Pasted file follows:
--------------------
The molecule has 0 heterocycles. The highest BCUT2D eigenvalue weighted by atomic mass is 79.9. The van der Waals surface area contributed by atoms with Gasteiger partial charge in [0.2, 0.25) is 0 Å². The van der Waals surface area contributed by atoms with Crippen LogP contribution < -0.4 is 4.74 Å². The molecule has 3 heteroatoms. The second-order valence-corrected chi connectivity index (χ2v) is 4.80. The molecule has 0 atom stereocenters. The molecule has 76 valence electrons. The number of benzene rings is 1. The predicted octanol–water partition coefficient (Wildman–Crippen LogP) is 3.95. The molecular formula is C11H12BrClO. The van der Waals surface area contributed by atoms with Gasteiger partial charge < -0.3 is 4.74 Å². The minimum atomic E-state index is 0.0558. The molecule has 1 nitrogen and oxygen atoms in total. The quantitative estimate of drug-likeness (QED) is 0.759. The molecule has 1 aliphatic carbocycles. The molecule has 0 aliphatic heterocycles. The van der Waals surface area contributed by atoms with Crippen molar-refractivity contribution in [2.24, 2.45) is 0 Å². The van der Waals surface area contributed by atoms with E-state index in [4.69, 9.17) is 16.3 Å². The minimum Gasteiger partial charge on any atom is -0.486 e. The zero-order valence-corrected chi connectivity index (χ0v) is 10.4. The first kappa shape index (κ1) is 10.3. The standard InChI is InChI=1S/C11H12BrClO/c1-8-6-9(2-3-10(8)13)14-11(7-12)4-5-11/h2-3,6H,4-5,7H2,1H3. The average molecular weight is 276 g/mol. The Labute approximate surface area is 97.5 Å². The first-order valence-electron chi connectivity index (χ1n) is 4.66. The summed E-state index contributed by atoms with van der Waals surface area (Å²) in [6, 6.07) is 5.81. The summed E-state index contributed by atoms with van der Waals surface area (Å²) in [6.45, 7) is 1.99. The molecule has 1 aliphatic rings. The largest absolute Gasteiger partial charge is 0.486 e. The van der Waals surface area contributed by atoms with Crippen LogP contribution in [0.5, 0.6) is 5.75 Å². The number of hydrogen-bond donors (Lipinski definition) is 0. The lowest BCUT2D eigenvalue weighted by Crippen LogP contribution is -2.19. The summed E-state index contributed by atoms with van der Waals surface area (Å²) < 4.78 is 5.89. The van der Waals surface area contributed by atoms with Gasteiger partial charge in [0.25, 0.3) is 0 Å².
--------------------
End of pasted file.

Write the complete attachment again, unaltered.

The molecule has 0 heterocycles. The highest BCUT2D eigenvalue weighted by atomic mass is 79.9. The van der Waals surface area contributed by atoms with Gasteiger partial charge in [0.2, 0.25) is 0 Å². The van der Waals surface area contributed by atoms with Crippen LogP contribution < -0.4 is 4.74 Å². The molecule has 3 heteroatoms. The second-order valence-corrected chi connectivity index (χ2v) is 4.80. The molecule has 0 atom stereocenters. The molecule has 76 valence electrons. The number of benzene rings is 1. The predicted octanol–water partition coefficient (Wildman–Crippen LogP) is 3.95. The molecular formula is C11H12BrClO. The van der Waals surface area contributed by atoms with Gasteiger partial charge < -0.3 is 4.74 Å². The minimum atomic E-state index is 0.0558. The molecule has 1 nitrogen and oxygen atoms in total. The quantitative estimate of drug-likeness (QED) is 0.759. The molecule has 1 aliphatic carbocycles. The molecule has 0 aliphatic heterocycles. The van der Waals surface area contributed by atoms with Crippen molar-refractivity contribution in [2.24, 2.45) is 0 Å². The van der Waals surface area contributed by atoms with E-state index in [4.69, 9.17) is 16.3 Å². The minimum Gasteiger partial charge on any atom is -0.486 e. The zero-order valence-corrected chi connectivity index (χ0v) is 10.4. The first kappa shape index (κ1) is 10.3. The standard InChI is InChI=1S/C11H12BrClO/c1-8-6-9(2-3-10(8)13)14-11(7-12)4-5-11/h2-3,6H,4-5,7H2,1H3. The average molecular weight is 276 g/mol. The Labute approximate surface area is 97.5 Å². The first-order valence-electron chi connectivity index (χ1n) is 4.66. The summed E-state index contributed by atoms with van der Waals surface area (Å²) in [6, 6.07) is 5.81. The summed E-state index contributed by atoms with van der Waals surface area (Å²) in [6.45, 7) is 1.99. The molecule has 1 aliphatic rings. The largest absolute Gasteiger partial charge is 0.486 e. The van der Waals surface area contributed by atoms with Crippen LogP contribution in [0.5, 0.6) is 5.75 Å². The number of hydrogen-bond donors (Lipinski definition) is 0. The lowest BCUT2D eigenvalue weighted by Crippen LogP contribution is -2.19. The summed E-state index contributed by atoms with van der Waals surface area (Å²) < 4.78 is 5.89. The van der Waals surface area contributed by atoms with Gasteiger partial charge in [0.25, 0.3) is 0 Å².